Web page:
A workers compensation audit is a review of records at the request of an insurance company. It can be conducted telephonically, by mail or physically.

How an Audit Works

You will be notified in writing that you have been selected for inspection. The notice must provide details of the auditor. That auditor is to contact you to make arrangements for the audit to take place.

During a physical audit, the auditor will arrive at your business and examine payroll records, tax returns, cheque books, and other pertinent documents in order to obtain the actual payrolls and classifications for the policy period which just expired. Payroll is generally used as the basis of premium because it is measurable and can be verified to outside sources (tax returns, time-cards, cash registers, payslips etc.). The auditor’s findings are then compared with the estimated figures as shown on your policy.

If the auditor finds that the wage figures increased, you normally get a bill from the insurance company showing the “Additional Premium” due. If the auditor finds that the wages went down, the insurance company owes you a “Return Premium”. Due to time constraints, the audits are often completed off-premises or without the auditor taking a tour of your operations to verify classifications and operations. As a result, premiums can be overstated.

What is expected of you during an enquiry or audit?

An employer must cooperate in relation to an inspection. In particular, they must cooperate in making arrangements for the inspection to take place within a reasonable time after the initial request.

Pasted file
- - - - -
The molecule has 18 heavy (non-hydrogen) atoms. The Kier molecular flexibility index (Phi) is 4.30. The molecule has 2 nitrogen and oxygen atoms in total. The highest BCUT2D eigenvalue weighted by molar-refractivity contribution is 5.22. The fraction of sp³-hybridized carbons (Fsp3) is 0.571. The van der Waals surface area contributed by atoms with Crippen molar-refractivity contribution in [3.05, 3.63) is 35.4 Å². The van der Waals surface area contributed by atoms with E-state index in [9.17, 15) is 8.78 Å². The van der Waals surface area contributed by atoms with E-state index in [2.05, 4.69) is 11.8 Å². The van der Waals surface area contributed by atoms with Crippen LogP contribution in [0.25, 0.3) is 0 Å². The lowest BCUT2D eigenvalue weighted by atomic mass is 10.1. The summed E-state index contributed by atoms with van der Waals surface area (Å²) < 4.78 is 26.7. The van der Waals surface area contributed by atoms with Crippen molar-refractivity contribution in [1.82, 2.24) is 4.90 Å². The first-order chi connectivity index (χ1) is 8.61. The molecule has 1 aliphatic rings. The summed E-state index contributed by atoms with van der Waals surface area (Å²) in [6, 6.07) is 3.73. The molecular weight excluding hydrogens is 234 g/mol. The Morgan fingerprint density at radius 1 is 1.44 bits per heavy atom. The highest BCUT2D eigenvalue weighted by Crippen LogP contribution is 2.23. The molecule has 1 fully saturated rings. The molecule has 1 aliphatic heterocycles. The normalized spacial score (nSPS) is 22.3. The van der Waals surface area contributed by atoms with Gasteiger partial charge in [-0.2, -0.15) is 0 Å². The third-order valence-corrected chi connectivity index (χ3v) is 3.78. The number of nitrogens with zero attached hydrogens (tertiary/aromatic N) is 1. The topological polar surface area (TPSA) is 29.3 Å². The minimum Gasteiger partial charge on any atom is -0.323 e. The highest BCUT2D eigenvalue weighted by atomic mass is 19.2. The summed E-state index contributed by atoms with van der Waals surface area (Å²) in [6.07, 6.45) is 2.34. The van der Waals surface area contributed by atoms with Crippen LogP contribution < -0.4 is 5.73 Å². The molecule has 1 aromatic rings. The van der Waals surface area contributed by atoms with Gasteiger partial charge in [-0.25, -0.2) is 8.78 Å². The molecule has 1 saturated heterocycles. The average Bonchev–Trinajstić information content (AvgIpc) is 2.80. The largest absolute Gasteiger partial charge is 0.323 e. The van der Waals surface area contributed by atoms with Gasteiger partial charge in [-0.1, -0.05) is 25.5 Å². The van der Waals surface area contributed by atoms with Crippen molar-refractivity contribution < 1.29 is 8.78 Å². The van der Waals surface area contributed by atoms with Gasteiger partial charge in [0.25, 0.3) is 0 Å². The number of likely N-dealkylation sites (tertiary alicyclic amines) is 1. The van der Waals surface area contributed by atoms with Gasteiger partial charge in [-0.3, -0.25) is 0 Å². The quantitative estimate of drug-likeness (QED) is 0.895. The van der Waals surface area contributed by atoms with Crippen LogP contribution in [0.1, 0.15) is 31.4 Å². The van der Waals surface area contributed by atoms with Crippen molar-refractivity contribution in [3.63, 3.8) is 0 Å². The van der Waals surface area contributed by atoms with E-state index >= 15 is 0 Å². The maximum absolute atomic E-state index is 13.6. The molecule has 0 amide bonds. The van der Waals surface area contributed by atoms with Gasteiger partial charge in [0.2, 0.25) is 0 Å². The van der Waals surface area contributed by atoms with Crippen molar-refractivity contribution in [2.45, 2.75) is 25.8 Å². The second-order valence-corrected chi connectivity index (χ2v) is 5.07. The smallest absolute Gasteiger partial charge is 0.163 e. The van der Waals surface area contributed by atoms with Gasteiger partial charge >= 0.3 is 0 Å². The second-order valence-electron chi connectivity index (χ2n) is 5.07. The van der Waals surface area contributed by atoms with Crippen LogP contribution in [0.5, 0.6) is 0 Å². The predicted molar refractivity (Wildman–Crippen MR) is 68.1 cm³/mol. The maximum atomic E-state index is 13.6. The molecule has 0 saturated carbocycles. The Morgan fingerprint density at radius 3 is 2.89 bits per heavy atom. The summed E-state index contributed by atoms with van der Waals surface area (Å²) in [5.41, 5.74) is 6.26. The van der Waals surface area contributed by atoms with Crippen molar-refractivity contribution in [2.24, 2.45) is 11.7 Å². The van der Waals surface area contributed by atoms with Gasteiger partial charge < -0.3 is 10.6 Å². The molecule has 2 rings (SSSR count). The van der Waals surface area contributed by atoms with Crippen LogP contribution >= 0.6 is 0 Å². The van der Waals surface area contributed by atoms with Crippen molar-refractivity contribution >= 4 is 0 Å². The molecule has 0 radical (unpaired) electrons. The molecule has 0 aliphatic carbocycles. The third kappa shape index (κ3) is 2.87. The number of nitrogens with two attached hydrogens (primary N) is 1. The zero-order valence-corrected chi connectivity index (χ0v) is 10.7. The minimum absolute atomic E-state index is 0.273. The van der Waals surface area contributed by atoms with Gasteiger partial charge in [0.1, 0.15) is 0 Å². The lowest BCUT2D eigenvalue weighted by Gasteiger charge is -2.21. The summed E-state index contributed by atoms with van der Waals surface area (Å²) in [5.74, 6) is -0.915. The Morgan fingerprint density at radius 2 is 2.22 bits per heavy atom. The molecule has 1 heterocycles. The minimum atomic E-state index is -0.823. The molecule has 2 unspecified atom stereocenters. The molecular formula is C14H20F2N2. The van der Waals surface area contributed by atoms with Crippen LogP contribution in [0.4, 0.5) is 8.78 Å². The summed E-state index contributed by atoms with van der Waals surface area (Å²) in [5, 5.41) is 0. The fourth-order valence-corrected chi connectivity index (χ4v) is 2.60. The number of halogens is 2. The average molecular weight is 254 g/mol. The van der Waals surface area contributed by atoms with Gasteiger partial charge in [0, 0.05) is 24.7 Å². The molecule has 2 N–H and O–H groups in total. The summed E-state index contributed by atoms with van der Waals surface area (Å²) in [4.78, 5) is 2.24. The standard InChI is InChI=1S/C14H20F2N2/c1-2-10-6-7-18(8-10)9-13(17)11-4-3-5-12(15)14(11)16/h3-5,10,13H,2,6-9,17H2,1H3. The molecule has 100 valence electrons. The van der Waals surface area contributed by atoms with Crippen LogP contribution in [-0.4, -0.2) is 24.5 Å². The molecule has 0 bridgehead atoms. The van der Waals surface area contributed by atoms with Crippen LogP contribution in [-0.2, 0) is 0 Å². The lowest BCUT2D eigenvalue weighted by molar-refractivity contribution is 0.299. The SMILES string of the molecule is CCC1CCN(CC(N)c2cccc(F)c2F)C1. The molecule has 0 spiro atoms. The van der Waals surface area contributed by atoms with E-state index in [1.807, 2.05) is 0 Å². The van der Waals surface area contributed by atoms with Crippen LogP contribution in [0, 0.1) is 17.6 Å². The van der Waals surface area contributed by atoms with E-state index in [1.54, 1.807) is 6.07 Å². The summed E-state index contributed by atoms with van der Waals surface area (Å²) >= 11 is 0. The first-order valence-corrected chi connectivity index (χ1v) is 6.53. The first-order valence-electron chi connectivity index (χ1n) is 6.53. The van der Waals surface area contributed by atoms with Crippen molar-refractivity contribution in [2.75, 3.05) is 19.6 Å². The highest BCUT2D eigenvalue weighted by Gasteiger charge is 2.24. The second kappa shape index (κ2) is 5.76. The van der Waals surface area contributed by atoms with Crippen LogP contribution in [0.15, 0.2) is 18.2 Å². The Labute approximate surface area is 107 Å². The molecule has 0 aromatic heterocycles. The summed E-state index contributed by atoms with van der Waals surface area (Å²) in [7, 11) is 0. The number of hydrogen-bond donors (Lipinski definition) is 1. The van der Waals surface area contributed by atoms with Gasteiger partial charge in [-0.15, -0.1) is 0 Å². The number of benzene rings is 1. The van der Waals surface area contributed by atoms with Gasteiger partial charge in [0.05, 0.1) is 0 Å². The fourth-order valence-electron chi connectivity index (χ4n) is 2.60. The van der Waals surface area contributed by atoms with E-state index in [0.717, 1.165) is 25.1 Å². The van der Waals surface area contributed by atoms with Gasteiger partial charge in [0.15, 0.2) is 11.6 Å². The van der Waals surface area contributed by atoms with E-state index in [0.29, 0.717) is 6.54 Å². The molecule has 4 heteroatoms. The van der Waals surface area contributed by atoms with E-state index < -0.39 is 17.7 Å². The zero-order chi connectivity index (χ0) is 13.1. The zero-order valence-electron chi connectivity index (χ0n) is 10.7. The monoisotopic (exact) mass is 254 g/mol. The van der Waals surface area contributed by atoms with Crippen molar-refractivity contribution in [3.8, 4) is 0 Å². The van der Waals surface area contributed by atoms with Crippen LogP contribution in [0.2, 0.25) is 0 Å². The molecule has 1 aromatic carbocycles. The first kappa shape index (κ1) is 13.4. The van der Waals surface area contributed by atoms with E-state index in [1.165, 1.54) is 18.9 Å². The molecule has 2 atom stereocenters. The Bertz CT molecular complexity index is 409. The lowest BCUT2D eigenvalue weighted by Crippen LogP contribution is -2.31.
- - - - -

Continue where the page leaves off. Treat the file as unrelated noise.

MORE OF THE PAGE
If the employer does not comply with the insurer’s request to audit the employer’s wage records, then the insurer may request that iCare (previously WorkCover) issue an order requiring the employer to provide access to the requested records. iCare has the power to make those orders under section 174 of the Workers Compensation Act 1987. If an employer does not comply with the Order, the employer may be prosecuted and fined up to 500 penalty units (that is, $55,000 at the time of printing).

What information may iCare request?

The records iCare may require include:

  • Financial statements;
  • Documents relating to contractual arrangements with other parties;
  • Profit and loss statements, cashbooks, cheque butts, etc;
  • Details of long service leave and superannuation payments by employers,
  • Details of all contracts of employment; and
  • Any other relevant documents.

Need Help? 

If you require further assistance with respect to the above or would like to know more about workers compensation audits, you are welcome to contact our team of experienced auditors, lawyers and accountants by clicking here to submit an online enquiry form or call us on 1300 QUINNS (1300 784 667) or on +61 2 9223 9166 to arrange conference or appointment.